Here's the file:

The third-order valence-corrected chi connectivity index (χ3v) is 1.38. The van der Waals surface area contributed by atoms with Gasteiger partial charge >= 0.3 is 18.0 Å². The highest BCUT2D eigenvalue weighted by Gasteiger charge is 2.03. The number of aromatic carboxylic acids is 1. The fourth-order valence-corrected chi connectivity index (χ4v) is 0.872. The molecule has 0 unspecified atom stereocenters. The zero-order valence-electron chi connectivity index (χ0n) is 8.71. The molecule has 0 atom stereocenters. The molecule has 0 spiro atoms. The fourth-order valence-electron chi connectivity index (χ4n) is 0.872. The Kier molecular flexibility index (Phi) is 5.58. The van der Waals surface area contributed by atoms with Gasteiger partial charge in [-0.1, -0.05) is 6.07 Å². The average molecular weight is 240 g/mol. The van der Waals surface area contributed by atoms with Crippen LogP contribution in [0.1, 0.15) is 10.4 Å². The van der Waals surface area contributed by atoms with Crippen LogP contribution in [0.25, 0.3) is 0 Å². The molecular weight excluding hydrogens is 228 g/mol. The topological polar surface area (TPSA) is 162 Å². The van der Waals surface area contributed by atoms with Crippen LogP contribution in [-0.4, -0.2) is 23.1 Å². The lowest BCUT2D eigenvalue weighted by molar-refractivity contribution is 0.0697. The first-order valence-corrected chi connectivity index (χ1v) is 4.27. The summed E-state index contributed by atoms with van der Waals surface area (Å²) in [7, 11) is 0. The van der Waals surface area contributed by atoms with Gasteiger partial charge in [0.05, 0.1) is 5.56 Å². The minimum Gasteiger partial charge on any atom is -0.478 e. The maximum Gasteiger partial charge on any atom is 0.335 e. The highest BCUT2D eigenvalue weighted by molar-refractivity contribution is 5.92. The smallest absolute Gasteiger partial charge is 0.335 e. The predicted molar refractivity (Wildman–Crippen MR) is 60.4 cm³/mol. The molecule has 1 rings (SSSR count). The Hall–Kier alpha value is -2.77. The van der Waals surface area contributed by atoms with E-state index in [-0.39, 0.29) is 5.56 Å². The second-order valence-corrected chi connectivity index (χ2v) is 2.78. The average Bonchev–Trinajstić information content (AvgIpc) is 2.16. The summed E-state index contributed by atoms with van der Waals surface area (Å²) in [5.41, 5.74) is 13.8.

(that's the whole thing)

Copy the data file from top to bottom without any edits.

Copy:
The third-order valence-corrected chi connectivity index (χ3v) is 1.38. The van der Waals surface area contributed by atoms with Gasteiger partial charge >= 0.3 is 18.0 Å². The highest BCUT2D eigenvalue weighted by Gasteiger charge is 2.03. The number of aromatic carboxylic acids is 1. The fourth-order valence-corrected chi connectivity index (χ4v) is 0.872. The molecule has 0 unspecified atom stereocenters. The zero-order valence-electron chi connectivity index (χ0n) is 8.71. The molecule has 0 atom stereocenters. The molecule has 0 spiro atoms. The fourth-order valence-electron chi connectivity index (χ4n) is 0.872. The Kier molecular flexibility index (Phi) is 5.58. The van der Waals surface area contributed by atoms with Gasteiger partial charge in [-0.1, -0.05) is 6.07 Å². The average molecular weight is 240 g/mol. The van der Waals surface area contributed by atoms with Crippen LogP contribution in [0.1, 0.15) is 10.4 Å². The van der Waals surface area contributed by atoms with Crippen LogP contribution in [0.25, 0.3) is 0 Å². The molecular weight excluding hydrogens is 228 g/mol. The topological polar surface area (TPSA) is 162 Å². The van der Waals surface area contributed by atoms with Crippen LogP contribution in [-0.4, -0.2) is 23.1 Å². The lowest BCUT2D eigenvalue weighted by molar-refractivity contribution is 0.0697. The first-order valence-corrected chi connectivity index (χ1v) is 4.27. The summed E-state index contributed by atoms with van der Waals surface area (Å²) in [7, 11) is 0. The van der Waals surface area contributed by atoms with Gasteiger partial charge in [0.05, 0.1) is 5.56 Å². The minimum Gasteiger partial charge on any atom is -0.478 e. The maximum Gasteiger partial charge on any atom is 0.335 e. The highest BCUT2D eigenvalue weighted by molar-refractivity contribution is 5.92. The smallest absolute Gasteiger partial charge is 0.335 e. The predicted molar refractivity (Wildman–Crippen MR) is 60.4 cm³/mol. The molecule has 1 rings (SSSR count). The Hall–Kier alpha value is -2.77. The van der Waals surface area contributed by atoms with E-state index in [-0.39, 0.29) is 5.56 Å². The second-order valence-corrected chi connectivity index (χ2v) is 2.78. The average Bonchev–Trinajstić information content (AvgIpc) is 2.16. The summed E-state index contributed by atoms with van der Waals surface area (Å²) in [5.41, 5.74) is 13.8.